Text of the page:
SYDNEY (Reuters) - Australian shares climbed to 5-1/2 year highs on Wednesday morning as department store operator David Jones rocketed on a S$2.5 billion takeover bid, triggering a buying frenzy in the retail sector.
A rebound on Wall Street overnight had already given the market the early impetus, and an uptick in gold prices drove bullion miners up.
The spotlight was on David Jones, which went on trading halt on news it had agreed to a takeover offer from Woolworths Holdings that valued the company at around A$2.15 billion (S$2.5 billion).
The shares had soared 25 per cent to the takeover bid price of A$4.00, and was up 22.9 per cent at A$3.92 at the time of the trading halt.
The corporate activity stirred the retail sector. Rival department store operator Myer Holdings jumped 5.7 per cent, and Harvey Norman limbed 4.1 per cent. JB Hi-Fi gained 2.8 per cent.
"They are very, very heavily shorted," said Shawn Hickman, managing director at Market Matters in Sydney, referring to the retail stocks. He said the takeover bid for David Jones is acting as a catalyst for a strong rally in the sector.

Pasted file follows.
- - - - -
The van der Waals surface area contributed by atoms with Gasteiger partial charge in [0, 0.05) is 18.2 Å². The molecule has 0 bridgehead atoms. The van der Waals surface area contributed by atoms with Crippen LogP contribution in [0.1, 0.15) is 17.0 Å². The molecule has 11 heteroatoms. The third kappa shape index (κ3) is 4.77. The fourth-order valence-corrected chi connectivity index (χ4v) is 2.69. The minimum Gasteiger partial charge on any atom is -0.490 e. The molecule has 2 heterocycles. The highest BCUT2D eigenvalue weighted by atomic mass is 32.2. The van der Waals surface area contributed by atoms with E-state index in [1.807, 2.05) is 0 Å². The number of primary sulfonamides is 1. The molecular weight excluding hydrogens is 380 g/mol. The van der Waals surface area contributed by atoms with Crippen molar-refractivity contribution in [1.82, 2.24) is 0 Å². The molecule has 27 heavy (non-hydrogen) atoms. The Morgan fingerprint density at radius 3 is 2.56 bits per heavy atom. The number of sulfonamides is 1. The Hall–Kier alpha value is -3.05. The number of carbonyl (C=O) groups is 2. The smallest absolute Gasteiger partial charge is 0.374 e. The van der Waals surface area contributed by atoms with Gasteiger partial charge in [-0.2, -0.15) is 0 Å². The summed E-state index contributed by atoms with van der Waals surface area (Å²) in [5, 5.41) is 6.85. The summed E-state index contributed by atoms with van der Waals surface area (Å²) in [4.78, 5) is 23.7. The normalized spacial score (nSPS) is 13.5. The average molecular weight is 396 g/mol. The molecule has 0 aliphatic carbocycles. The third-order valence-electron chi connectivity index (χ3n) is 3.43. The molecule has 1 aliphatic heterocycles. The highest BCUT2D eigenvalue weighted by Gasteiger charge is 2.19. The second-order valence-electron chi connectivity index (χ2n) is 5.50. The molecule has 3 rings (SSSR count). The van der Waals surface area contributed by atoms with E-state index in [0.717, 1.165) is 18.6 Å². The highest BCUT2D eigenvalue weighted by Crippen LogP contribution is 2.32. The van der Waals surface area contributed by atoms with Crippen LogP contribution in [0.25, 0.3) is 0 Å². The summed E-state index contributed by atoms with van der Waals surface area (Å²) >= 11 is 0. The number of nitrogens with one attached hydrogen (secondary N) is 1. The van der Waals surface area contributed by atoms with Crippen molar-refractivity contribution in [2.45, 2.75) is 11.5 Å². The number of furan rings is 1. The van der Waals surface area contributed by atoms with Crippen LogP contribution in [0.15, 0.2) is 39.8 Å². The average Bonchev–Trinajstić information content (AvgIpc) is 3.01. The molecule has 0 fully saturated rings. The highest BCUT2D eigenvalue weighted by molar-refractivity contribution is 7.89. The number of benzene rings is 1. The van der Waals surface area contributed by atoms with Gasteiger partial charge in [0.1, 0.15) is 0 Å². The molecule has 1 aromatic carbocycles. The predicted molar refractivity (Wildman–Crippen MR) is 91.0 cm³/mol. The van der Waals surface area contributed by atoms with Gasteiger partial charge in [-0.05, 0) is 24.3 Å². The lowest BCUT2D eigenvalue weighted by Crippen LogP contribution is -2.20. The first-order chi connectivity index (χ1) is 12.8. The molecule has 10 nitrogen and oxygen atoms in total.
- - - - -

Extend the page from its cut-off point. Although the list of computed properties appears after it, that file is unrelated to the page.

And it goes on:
The S&P/ASX 200 index added 55 points to 5,465.6 by 0206 GMT, surpassing the March 10 peak of 5,462.3. The benchmark has recovered from a low of 5,288.5 touched on March 20 as China took modest steps to stimulate a slowing economy, and as investors piled into cheaper stocks.
Improved consumer confidence data on Wednesday further underpinned trading.
The 'Big Four' banks recouped some of their recent losses.
Westpac Banking Corp added 1 per cent, while Commonwealth Bank of Australia was up 0.8 per cent.
Miners also posted modest gains as Shanghai steel rebar futures hit one-month peaks amid optimism Chinese demand will remain firm after a sustained drop in stockpiles since the start of March. BHP Billiton rose 1 per cent, and Lynas Corp bounced 3.6 per cent.